From his perspective, he came so close. During one interrogation session with the suspect, Turner says, "I thought any minute now, he's going to confess. He was crying, his voice was shaking."

Turner says that during another conversation, the suspect said that he, himself, wanted to find out who had done this to DeMaria. " 'I just want five minutes alone with this guy,' " Turner quotes the suspect saying. Turner says he responded, " 'You probably spend more time with him alone that anyone else.' "

"If he's done it once he's certainly capable of doing it again under the right circumstances," Merchant says. "The only thing that might tend to change that would be in his mind he's got to be thinking, hey, if he ever got in the same situation again, became a suspect again, how much more pressure would be on him."

The Waiting Turner is 33, a former correctional officer and deputy sheriff in Arlington County. He likes to fish. And here's his philosophy of the street:

"I saw something in a John Wayne movie once -- 'Big Jake'," he says, "where his little grandson says to him, 'I'm scared,' and Big Jake says, 'So am I -- but don't let anyone know it.' That's the way I try to be."

Merchant, 45, retired several years ago from the Fairfax County police force after 20 years. A desire to get back to investigating work drew him to Loudoun County. He's always liked police work, but with investigations the challenge is exquisite. "The crime's already occurred," he says. "You come in after everything has happened and try to gather evidence. You try to fit the pieces together. I like puzzles and crossword puzzles and word games."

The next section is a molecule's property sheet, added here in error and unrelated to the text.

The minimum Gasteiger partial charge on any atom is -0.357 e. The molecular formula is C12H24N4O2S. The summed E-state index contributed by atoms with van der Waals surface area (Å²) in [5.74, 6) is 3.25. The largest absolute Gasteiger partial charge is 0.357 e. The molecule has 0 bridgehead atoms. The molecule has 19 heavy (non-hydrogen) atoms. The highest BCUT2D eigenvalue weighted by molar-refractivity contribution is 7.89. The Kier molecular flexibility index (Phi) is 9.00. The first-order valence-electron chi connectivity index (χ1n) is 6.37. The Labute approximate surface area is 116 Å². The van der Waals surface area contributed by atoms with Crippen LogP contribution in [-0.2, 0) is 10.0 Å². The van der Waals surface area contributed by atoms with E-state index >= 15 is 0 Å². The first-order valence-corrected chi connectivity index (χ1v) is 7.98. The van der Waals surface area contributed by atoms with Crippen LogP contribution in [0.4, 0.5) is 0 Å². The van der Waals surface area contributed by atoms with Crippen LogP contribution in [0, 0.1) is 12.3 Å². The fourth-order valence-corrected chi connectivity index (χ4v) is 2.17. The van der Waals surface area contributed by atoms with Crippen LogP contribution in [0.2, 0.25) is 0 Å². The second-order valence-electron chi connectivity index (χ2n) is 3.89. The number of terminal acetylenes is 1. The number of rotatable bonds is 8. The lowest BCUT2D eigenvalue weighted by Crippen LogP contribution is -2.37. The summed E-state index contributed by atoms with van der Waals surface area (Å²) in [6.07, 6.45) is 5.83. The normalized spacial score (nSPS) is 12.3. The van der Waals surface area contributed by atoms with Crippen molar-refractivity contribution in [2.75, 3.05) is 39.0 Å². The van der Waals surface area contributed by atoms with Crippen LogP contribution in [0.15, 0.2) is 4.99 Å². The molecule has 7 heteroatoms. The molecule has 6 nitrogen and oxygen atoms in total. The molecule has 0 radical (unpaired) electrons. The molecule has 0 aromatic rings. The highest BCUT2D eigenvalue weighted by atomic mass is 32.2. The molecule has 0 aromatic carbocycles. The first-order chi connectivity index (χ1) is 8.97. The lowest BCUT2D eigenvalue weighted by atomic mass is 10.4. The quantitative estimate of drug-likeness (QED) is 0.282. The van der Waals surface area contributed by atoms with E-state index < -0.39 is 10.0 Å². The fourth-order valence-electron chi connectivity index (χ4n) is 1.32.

Apart from the DeMaria case, there were four murders that Loudoun County police handled in 1985. Only the DeMaria case remains unsolved. It's frustrating, Turner concedes. It's as if they could give you the structure but not the pieces.

"It's a makable case," Turner insists.

John DeMaria, the father of Judith DeMaria, says that he and his wife Martha Whitestone (Judith DeMaria's stepmother) "appreciate everything the police have done."

He shares the frustrations of the police. "I'm disappointed that there's not been a solution -- or resolution," he says, "but I can't fault the police in any way."

The only thing that haunts him is whether the police should have started their search earlier. "If a search had started immediately, something might have turned up . . . I think that's more a matter of technicalities. There was not a lack of willingness on anyone's part. I think Judi was beyond help almost immediately. We don't hold any grudges."

Judith DeMaria's close friend, Mary Lou Merchant (no relation to Jay Merchant), says she was "not all that impressed" with the investigation. "They're totally convinced they know who did it, and they're not looking anywhere else," she says.

Though the case is still open, most of what is left is waiting for new leads. "We sent fliers to every police department in the United States on Judi," Merchant says. "They're probably tacked up -- I like to think they're tacked up all up and down the country."

And there's a sense of waiting for time and circumstance to allow someone -- perhaps their suspect -- to reveal himself in some way. "I mean, this guy is doing other things, there's no doubt in my mind," Merchant says. "He may be a little more cautious now. He might not have actually killed someone else since."

Merchant wonders what goes on inside this man. "I have to believe sometime at night when he's going to sleep, it hits him," Merchant says.

Turner has from time to time driven by the bike path, not really looking for anything in particular. "It wasn't what I thought I was going to see," he says. "I wanted to make sure I wasn't missing anything."